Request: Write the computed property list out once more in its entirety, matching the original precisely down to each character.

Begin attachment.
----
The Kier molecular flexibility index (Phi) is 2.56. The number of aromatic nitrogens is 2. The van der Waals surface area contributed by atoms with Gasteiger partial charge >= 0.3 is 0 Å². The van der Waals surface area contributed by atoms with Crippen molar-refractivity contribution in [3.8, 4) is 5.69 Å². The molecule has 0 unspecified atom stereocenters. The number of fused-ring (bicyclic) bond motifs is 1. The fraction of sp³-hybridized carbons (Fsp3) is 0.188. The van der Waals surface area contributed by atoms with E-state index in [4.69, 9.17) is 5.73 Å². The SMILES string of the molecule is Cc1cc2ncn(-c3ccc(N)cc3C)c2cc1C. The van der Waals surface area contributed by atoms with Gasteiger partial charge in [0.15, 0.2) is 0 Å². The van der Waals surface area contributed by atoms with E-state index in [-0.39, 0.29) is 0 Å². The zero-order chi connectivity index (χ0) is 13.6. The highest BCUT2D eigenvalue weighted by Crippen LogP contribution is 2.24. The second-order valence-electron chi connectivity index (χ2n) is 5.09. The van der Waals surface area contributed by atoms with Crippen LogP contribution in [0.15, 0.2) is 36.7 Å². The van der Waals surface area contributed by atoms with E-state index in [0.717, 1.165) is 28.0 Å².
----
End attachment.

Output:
The Kier molecular flexibility index (Phi) is 2.56. The number of aromatic nitrogens is 2. The van der Waals surface area contributed by atoms with Gasteiger partial charge >= 0.3 is 0 Å². The van der Waals surface area contributed by atoms with Crippen molar-refractivity contribution in [3.8, 4) is 5.69 Å². The molecule has 0 unspecified atom stereocenters. The number of fused-ring (bicyclic) bond motifs is 1. The fraction of sp³-hybridized carbons (Fsp3) is 0.188. The van der Waals surface area contributed by atoms with E-state index in [4.69, 9.17) is 5.73 Å². The SMILES string of the molecule is Cc1cc2ncn(-c3ccc(N)cc3C)c2cc1C. The van der Waals surface area contributed by atoms with Gasteiger partial charge in [0.15, 0.2) is 0 Å². The van der Waals surface area contributed by atoms with E-state index in [-0.39, 0.29) is 0 Å². The zero-order chi connectivity index (χ0) is 13.6. The highest BCUT2D eigenvalue weighted by Crippen LogP contribution is 2.24. The second-order valence-electron chi connectivity index (χ2n) is 5.09. The van der Waals surface area contributed by atoms with Crippen LogP contribution in [0.15, 0.2) is 36.7 Å². The van der Waals surface area contributed by atoms with E-state index in [0.717, 1.165) is 28.0 Å².